The load of toxic dust and greenhouse gases being pumped into the atmosphere above Nigeria, which is a part of the critical climatic zone known as the Sahel, has been linked to the increased intensity of Atlantic basin hurricanes by providing westward pumped heat energy and ultra-fine cloud condensation nuclei. However, this is a complex and major story in itself, one that will soon to appear in Cheryl Seal Reports.

The Nightmare Intensifies Under Bush

In the past 5 years, with Bush, Cheney, and Rice at the helm, conditions in Nigeria have deteriorated so much that Amnesty International issued a scathing report just three months ago (Nov. 2005). It should be noted that one of the most brutal offenders was Chevron - and it perpetrated some of its worst atrocities while Condi Rice was on its board of directors. Now as Secretary of State and Bush's bosom buddy, Condi is in a position to protect Chevron from any and all consequences. Meanwhile, Chevron's 136,000-ton oil tanker named for Condi is still regularly plying the Atlantic, full of blood-tainted Nigerian oil.

As soon as he commandeered the White House, Bush took steps to cement the hold of US corporations on Nigeria. Military aid to Nigeria's corrupt regime skyrocketed, climbing from $90,000 in 1999 to more than $4 million by 2003.

Meanwhile, from 2001-2003, Cheney's company Halliburton made a series of huge bribes to the Nigerian government. Halliburton Watch reports: "In May of 2003, Halliburton reported to the Security Exchange Commission (SEC) that company employees made $2.4 million in "improper payments" to officials of Nigeria's Federal Inland Revenue Service in 2001 and 2002 "to obtain favorable tax treatment. "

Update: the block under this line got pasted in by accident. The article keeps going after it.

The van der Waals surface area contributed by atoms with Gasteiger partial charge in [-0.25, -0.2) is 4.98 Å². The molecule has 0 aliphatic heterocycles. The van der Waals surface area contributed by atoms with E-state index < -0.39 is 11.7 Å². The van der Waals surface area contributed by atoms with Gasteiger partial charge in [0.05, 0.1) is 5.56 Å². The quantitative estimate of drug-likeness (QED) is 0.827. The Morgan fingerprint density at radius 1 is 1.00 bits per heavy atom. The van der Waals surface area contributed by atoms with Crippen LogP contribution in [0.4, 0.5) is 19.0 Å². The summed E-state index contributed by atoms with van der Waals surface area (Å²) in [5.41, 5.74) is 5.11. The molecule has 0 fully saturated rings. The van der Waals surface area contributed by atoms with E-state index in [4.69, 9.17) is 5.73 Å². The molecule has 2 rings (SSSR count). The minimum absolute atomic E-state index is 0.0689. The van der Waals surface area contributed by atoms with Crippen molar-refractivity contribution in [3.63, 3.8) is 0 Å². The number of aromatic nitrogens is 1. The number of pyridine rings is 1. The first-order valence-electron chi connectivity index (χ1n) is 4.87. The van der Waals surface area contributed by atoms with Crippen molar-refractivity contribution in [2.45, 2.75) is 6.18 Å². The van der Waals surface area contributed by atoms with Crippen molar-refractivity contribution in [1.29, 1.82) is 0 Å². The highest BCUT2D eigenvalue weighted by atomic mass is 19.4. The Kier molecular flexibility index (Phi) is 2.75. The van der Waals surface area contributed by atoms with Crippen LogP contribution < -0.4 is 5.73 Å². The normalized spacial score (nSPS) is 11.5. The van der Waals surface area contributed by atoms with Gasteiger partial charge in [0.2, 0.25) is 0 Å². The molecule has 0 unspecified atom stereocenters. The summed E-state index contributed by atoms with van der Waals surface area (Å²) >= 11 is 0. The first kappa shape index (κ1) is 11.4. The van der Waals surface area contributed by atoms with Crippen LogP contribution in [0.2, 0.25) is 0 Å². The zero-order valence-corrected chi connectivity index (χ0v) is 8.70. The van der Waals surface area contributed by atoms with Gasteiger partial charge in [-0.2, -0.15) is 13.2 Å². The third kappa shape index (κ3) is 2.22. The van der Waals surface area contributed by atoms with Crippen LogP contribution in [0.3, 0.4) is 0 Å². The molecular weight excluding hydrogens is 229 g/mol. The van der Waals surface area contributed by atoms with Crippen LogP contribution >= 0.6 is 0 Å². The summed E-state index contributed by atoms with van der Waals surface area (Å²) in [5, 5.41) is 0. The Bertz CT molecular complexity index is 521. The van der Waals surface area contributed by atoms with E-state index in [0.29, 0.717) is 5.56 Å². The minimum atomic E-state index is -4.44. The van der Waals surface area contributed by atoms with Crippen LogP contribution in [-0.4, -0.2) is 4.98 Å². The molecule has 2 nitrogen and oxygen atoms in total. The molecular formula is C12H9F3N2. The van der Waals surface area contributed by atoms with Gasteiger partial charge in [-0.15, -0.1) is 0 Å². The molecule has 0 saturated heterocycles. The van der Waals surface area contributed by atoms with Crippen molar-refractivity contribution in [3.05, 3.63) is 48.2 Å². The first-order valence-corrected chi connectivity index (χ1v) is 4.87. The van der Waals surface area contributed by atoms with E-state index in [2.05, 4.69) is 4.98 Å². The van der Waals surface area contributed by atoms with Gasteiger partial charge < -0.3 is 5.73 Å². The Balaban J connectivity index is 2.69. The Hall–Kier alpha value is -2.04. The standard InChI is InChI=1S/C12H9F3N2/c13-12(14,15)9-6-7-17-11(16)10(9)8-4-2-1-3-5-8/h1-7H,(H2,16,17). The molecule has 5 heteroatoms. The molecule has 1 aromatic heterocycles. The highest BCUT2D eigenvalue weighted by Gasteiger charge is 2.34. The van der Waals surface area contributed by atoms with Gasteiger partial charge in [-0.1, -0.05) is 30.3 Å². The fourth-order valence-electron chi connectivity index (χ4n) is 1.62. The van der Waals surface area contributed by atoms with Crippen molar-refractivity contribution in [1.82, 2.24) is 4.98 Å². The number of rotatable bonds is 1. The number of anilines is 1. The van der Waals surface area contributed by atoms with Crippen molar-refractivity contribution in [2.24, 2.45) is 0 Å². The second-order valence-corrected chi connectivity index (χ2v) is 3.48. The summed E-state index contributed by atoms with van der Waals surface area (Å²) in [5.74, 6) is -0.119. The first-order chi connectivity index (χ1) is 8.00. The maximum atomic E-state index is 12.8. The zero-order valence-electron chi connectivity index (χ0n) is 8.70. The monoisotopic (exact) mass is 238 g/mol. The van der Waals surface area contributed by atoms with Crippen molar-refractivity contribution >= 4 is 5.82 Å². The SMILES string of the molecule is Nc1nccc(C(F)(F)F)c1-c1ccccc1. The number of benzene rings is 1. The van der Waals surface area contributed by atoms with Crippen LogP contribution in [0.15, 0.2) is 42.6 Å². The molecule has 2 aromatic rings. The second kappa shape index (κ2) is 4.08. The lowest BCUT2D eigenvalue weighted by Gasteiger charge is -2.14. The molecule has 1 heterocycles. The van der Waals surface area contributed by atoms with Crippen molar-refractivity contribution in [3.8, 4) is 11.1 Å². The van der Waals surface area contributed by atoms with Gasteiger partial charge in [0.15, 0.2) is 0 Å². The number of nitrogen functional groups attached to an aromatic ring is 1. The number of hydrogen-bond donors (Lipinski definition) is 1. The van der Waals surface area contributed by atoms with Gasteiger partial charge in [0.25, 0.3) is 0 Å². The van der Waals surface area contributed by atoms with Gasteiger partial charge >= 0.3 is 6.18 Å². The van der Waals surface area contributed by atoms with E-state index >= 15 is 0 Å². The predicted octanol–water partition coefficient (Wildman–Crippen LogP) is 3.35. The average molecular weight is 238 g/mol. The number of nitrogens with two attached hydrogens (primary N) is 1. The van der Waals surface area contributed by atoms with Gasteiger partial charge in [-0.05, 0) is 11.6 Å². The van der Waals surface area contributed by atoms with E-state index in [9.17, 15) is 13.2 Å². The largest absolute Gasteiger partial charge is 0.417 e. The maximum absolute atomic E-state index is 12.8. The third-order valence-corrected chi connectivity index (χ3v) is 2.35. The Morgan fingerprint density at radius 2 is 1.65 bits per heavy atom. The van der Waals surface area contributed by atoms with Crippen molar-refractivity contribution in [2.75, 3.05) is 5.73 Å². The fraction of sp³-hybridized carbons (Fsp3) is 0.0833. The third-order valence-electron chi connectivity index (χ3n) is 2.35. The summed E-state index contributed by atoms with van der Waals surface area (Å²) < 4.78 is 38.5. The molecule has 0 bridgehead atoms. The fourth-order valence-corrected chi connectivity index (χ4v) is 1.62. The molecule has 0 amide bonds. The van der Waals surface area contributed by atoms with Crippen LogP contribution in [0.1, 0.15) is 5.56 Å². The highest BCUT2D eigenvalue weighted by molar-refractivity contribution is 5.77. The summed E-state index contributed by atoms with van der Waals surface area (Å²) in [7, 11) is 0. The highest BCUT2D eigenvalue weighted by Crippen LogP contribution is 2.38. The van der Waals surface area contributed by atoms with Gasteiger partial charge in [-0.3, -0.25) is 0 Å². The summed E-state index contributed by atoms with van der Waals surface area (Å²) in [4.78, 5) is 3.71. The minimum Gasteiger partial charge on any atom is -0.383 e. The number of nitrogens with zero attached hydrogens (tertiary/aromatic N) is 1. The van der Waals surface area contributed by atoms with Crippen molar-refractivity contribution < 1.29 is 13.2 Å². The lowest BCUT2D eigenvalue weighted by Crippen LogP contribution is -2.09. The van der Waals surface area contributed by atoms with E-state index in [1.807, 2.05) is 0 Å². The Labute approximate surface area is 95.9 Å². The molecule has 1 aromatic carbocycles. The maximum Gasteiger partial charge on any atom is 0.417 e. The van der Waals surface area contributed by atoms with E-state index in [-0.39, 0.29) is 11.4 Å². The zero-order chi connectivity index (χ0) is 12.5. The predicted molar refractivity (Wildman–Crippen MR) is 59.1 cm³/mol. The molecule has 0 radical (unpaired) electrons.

In 2003, French investigators recommended that Dick Cheney be indicted for overseeing the payout of huge bribes between 1995-2000 while he was Halliburton's CEO that greased the way for his corrupt operation to build a $6 billion gas liquification factory in the Niger Delta that is an environmental nightmare.

Here's an excerpt from Amnesty International's November 2005 report: ""Based on a recent Amnesty International mission to the Niger Delta, the report, Ten years on: injustice and violence haunt the oil Delta, focuses particular attention on human rights violations committed [in 2005] at the Escravos oil terminal and the community of Odioma, both on the Niger Delta coast.